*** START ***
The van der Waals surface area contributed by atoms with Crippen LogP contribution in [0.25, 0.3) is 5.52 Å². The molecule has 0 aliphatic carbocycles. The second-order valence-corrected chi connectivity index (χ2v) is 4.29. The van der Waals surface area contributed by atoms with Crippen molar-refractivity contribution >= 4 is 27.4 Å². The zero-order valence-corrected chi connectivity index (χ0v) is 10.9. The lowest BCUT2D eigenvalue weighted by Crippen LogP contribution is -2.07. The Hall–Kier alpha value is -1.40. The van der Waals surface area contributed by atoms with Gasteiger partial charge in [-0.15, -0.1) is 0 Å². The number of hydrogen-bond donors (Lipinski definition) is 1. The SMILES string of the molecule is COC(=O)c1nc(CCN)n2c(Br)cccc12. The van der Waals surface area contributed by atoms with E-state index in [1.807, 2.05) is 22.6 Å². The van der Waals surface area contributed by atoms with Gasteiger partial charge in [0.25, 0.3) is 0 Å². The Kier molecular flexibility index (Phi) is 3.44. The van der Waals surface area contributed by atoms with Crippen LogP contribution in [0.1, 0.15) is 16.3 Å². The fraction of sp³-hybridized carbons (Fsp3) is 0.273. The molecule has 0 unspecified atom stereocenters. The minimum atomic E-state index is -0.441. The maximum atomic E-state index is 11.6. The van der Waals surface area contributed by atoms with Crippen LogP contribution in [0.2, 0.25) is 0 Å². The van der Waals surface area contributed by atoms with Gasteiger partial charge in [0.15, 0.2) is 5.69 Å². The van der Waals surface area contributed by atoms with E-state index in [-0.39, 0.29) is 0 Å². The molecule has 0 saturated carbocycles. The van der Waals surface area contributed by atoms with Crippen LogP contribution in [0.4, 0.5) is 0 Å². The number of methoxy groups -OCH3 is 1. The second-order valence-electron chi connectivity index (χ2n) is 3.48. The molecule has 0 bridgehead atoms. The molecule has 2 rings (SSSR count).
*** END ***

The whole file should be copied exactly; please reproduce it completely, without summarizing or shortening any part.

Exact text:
The van der Waals surface area contributed by atoms with Crippen LogP contribution in [0.25, 0.3) is 5.52 Å². The molecule has 0 aliphatic carbocycles. The second-order valence-corrected chi connectivity index (χ2v) is 4.29. The van der Waals surface area contributed by atoms with Crippen molar-refractivity contribution >= 4 is 27.4 Å². The zero-order valence-corrected chi connectivity index (χ0v) is 10.9. The lowest BCUT2D eigenvalue weighted by Crippen LogP contribution is -2.07. The Hall–Kier alpha value is -1.40. The van der Waals surface area contributed by atoms with Gasteiger partial charge in [-0.15, -0.1) is 0 Å². The number of hydrogen-bond donors (Lipinski definition) is 1. The SMILES string of the molecule is COC(=O)c1nc(CCN)n2c(Br)cccc12. The van der Waals surface area contributed by atoms with E-state index in [1.807, 2.05) is 22.6 Å². The van der Waals surface area contributed by atoms with Gasteiger partial charge in [0.25, 0.3) is 0 Å². The Kier molecular flexibility index (Phi) is 3.44. The van der Waals surface area contributed by atoms with Crippen LogP contribution in [0.1, 0.15) is 16.3 Å². The fraction of sp³-hybridized carbons (Fsp3) is 0.273. The molecule has 0 unspecified atom stereocenters. The minimum atomic E-state index is -0.441. The maximum atomic E-state index is 11.6. The van der Waals surface area contributed by atoms with Crippen LogP contribution in [0.2, 0.25) is 0 Å². The van der Waals surface area contributed by atoms with Gasteiger partial charge in [0.15, 0.2) is 5.69 Å². The van der Waals surface area contributed by atoms with E-state index in [-0.39, 0.29) is 0 Å². The molecule has 0 saturated carbocycles. The van der Waals surface area contributed by atoms with Crippen LogP contribution in [0.4, 0.5) is 0 Å². The number of methoxy groups -OCH3 is 1. The second-order valence-electron chi connectivity index (χ2n) is 3.48. The molecule has 0 bridgehead atoms. The molecule has 2 rings (SSSR count).